Goodbye 2015, hello 2016…


I WOULD start by wishing you a Merry Christmas. And because the next time you be reading a subsequent article on this space will be January 1, 2016, I wish you an artistic new year.
I just thought we should have a recap and catch-up of some of the events in the past 360 days.
After the animated social indulging during the festival season, January is usually free of activities but 2015 was particularly special with euphoria of 2014 jubilee celebration running through into the first quarter of the year.
Like other art galleries in the city, the hub of Zambian art, the Henry Tayali Gallery had a series of exhibitions.
The gallery opened its annual exhibition calendar with group shows to basically fill up the space.
In February, however, Kingsley Kapobe opened his solo exhibition, which was followed by Zenzele Chulu’s one man show in March, where the artiste showcased his Schematic Tantrums. In May, Lombe Nsama added another solo show, the exhibition activities.
In June, Dean Nsabashi came out of his self-imposed retirement to have a solo exhibition. Dean’s solo exhibition manly of his miniature works was viewed albeit poor sales. The veteran artiste attributed the poor sale to his long absence from the art scene.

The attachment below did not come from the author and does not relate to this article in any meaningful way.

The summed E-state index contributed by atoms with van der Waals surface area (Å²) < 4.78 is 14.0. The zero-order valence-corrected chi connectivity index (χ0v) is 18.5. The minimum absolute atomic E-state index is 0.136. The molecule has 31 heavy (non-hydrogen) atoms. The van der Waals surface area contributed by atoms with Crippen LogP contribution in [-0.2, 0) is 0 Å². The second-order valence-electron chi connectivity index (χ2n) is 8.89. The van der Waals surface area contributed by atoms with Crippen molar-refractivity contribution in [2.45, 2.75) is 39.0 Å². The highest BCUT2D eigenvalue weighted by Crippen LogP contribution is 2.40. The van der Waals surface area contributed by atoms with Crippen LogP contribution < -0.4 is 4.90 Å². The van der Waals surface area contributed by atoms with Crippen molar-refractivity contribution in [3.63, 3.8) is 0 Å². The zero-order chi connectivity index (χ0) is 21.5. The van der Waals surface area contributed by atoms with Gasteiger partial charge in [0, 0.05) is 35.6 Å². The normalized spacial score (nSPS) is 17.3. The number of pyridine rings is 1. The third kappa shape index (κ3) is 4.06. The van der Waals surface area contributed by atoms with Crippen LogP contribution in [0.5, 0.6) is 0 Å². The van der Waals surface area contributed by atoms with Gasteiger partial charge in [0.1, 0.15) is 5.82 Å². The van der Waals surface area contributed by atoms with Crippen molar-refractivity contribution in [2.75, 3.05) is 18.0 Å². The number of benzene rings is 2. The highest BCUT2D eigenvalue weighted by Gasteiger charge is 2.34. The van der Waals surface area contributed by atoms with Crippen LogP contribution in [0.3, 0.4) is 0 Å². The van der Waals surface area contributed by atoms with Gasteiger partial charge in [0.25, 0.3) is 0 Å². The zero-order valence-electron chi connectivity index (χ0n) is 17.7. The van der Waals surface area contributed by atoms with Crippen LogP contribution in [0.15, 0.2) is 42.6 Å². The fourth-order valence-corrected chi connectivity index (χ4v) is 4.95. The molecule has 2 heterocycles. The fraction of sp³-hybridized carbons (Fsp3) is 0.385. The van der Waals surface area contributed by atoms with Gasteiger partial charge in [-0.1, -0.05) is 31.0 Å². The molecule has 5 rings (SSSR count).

August was show time in Lusaka and Adrian Ngoma and Oliver Sakanyi teamed-up to show their works at Henry Tayali gallery.
In September, Roots of Expression Studios took up the space including new entrant Sara Chibombwe in the group that was anchored on conserving nature.
Henry Tayali Gallery wrapped up the 2015 exhibition with the Custodians exhibition.
2015 also saw UNICEF partner with Zambia Open University to celebrate its 69th anniversary with an art workshop and an art exhibition. ‘Art Development’ as the workshop was dubbed, had the participation of some 20 university art students and the production of artworks advocating children’s rights.
Livingstone-based Agness Yombwe travelled to Lusaka to have her solo exhibition at Gallery 37D located in Kabulonga Suburb.
Danny Chilyapa and Raphael Chilufya teamed up in a dual exhibition at Zebra Crossing ABABA House.
And just when I thought it was over, Airtel launched the ‘Ceremony’ art Catalogue celebrating Zambia’s Cultural heritage. The 225-page book highlights the traditional ceremonies from Umutomboko of the Lunda people, to the Kuomboka of the Lozi’s, and the Kulamba of the Chewa. Other pages celebrate individual characters such as the Chikuza of the Makishi Masquerade.
Page 70 of the Ceremony catalogue can easily provoke the debate on nudity and culture.
The page reveals young girls in a ritual dance. They have just come out of age. Only beads dangle around their topless chests laying bare their young full breasts. Their eyes reflect innocence and somewhat exposes the challenge of an adult life that awaits them.
Francoise D’elbee, the photographer behind the pictures, has really captured the Zambian cultural panorama through his lenses.
Although seeming gone too soon, 2015 has been a fruitful year.
I would like to take this opportunity to pay tribute to one Matty P, who passed on after an industrious journalism career. He will truly remain inspirational to many of us. MHSRIP.

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